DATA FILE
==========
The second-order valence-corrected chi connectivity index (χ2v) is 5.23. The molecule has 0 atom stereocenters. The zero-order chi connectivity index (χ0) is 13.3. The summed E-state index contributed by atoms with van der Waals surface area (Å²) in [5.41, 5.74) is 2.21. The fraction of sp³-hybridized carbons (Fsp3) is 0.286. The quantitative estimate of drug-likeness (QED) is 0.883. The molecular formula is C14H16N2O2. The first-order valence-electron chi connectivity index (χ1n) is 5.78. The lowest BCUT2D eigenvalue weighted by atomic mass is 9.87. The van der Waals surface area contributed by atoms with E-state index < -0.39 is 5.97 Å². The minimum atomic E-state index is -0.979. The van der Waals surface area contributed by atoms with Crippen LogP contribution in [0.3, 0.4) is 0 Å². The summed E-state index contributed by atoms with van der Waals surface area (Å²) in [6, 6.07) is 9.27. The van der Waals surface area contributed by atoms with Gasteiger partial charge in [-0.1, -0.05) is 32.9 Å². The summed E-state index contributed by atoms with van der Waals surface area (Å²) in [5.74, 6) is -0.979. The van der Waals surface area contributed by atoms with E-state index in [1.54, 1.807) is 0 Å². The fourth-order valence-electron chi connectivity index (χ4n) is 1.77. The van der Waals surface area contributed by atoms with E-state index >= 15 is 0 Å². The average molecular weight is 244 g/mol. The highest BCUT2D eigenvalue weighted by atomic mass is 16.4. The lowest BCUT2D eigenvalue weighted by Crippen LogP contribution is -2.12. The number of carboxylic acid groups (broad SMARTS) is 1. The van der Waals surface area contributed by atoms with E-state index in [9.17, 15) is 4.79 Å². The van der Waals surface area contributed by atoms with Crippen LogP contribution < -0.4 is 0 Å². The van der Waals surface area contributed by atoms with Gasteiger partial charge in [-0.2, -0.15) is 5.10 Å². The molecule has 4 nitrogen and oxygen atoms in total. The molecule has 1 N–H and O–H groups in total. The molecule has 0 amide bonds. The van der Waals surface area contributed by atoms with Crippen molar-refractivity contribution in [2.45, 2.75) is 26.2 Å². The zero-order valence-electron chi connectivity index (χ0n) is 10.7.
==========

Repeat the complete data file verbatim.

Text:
The second-order valence-corrected chi connectivity index (χ2v) is 5.23. The molecule has 0 atom stereocenters. The zero-order chi connectivity index (χ0) is 13.3. The summed E-state index contributed by atoms with van der Waals surface area (Å²) in [5.41, 5.74) is 2.21. The fraction of sp³-hybridized carbons (Fsp3) is 0.286. The quantitative estimate of drug-likeness (QED) is 0.883. The molecular formula is C14H16N2O2. The first-order valence-electron chi connectivity index (χ1n) is 5.78. The lowest BCUT2D eigenvalue weighted by atomic mass is 9.87. The van der Waals surface area contributed by atoms with E-state index < -0.39 is 5.97 Å². The minimum atomic E-state index is -0.979. The van der Waals surface area contributed by atoms with Crippen LogP contribution in [0.3, 0.4) is 0 Å². The summed E-state index contributed by atoms with van der Waals surface area (Å²) in [6, 6.07) is 9.27. The van der Waals surface area contributed by atoms with Gasteiger partial charge in [-0.1, -0.05) is 32.9 Å². The summed E-state index contributed by atoms with van der Waals surface area (Å²) in [5.74, 6) is -0.979. The van der Waals surface area contributed by atoms with E-state index in [1.54, 1.807) is 0 Å². The fourth-order valence-electron chi connectivity index (χ4n) is 1.77. The van der Waals surface area contributed by atoms with E-state index >= 15 is 0 Å². The average molecular weight is 244 g/mol. The highest BCUT2D eigenvalue weighted by atomic mass is 16.4. The lowest BCUT2D eigenvalue weighted by Crippen LogP contribution is -2.12. The number of carboxylic acid groups (broad SMARTS) is 1. The van der Waals surface area contributed by atoms with E-state index in [9.17, 15) is 4.79 Å². The van der Waals surface area contributed by atoms with Crippen LogP contribution < -0.4 is 0 Å². The van der Waals surface area contributed by atoms with Gasteiger partial charge in [-0.2, -0.15) is 5.10 Å². The molecule has 4 nitrogen and oxygen atoms in total. The molecule has 1 N–H and O–H groups in total. The molecule has 0 amide bonds. The van der Waals surface area contributed by atoms with Crippen molar-refractivity contribution in [2.45, 2.75) is 26.2 Å². The zero-order valence-electron chi connectivity index (χ0n) is 10.7.